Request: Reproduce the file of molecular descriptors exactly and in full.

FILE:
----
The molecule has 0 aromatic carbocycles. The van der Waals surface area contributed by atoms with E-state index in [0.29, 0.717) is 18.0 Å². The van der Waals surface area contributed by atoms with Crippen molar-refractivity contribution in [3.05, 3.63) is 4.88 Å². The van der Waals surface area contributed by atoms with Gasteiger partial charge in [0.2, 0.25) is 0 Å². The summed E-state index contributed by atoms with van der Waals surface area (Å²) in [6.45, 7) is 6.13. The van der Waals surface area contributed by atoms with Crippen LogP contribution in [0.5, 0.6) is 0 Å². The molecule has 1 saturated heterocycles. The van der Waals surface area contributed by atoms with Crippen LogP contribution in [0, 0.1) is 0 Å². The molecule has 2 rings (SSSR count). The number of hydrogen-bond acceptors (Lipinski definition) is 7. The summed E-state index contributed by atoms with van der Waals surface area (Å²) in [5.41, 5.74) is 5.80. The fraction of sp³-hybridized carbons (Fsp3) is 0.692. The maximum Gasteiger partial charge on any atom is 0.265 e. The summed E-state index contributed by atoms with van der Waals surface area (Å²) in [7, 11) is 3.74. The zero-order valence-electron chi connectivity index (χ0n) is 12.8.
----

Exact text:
The molecule has 0 aromatic carbocycles. The van der Waals surface area contributed by atoms with E-state index in [0.29, 0.717) is 18.0 Å². The van der Waals surface area contributed by atoms with Crippen molar-refractivity contribution in [3.05, 3.63) is 4.88 Å². The van der Waals surface area contributed by atoms with Gasteiger partial charge in [0.2, 0.25) is 0 Å². The summed E-state index contributed by atoms with van der Waals surface area (Å²) in [6.45, 7) is 6.13. The van der Waals surface area contributed by atoms with Crippen LogP contribution in [0.5, 0.6) is 0 Å². The molecule has 1 saturated heterocycles. The van der Waals surface area contributed by atoms with Crippen LogP contribution in [0, 0.1) is 0 Å². The molecule has 2 rings (SSSR count). The number of hydrogen-bond acceptors (Lipinski definition) is 7. The summed E-state index contributed by atoms with van der Waals surface area (Å²) in [5.41, 5.74) is 5.80. The fraction of sp³-hybridized carbons (Fsp3) is 0.692. The maximum Gasteiger partial charge on any atom is 0.265 e. The summed E-state index contributed by atoms with van der Waals surface area (Å²) in [7, 11) is 3.74. The zero-order valence-electron chi connectivity index (χ0n) is 12.8.